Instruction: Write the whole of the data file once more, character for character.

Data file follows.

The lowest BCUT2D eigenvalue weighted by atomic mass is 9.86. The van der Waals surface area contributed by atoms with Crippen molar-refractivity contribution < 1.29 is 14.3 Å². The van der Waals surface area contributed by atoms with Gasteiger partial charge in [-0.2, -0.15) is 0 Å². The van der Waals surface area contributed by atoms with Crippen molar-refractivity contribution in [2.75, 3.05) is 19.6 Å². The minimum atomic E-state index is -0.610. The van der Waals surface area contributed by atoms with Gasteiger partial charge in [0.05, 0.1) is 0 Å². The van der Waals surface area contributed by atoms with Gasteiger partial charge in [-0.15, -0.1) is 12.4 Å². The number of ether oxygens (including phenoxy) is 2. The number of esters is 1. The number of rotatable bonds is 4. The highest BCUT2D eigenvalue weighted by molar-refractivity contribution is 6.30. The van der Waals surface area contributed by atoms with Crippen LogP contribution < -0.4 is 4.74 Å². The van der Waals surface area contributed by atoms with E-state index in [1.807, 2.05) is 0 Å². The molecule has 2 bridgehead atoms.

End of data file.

The lowest BCUT2D eigenvalue weighted by atomic mass is 9.86. The van der Waals surface area contributed by atoms with Crippen molar-refractivity contribution < 1.29 is 14.3 Å². The van der Waals surface area contributed by atoms with Gasteiger partial charge in [-0.2, -0.15) is 0 Å². The van der Waals surface area contributed by atoms with Crippen molar-refractivity contribution in [2.75, 3.05) is 19.6 Å². The minimum atomic E-state index is -0.610. The van der Waals surface area contributed by atoms with Gasteiger partial charge in [0.05, 0.1) is 0 Å². The van der Waals surface area contributed by atoms with Gasteiger partial charge in [-0.15, -0.1) is 12.4 Å². The number of ether oxygens (including phenoxy) is 2. The number of esters is 1. The number of rotatable bonds is 4. The highest BCUT2D eigenvalue weighted by molar-refractivity contribution is 6.30. The van der Waals surface area contributed by atoms with Crippen LogP contribution < -0.4 is 4.74 Å². The van der Waals surface area contributed by atoms with E-state index in [1.807, 2.05) is 0 Å². The molecule has 2 bridgehead atoms.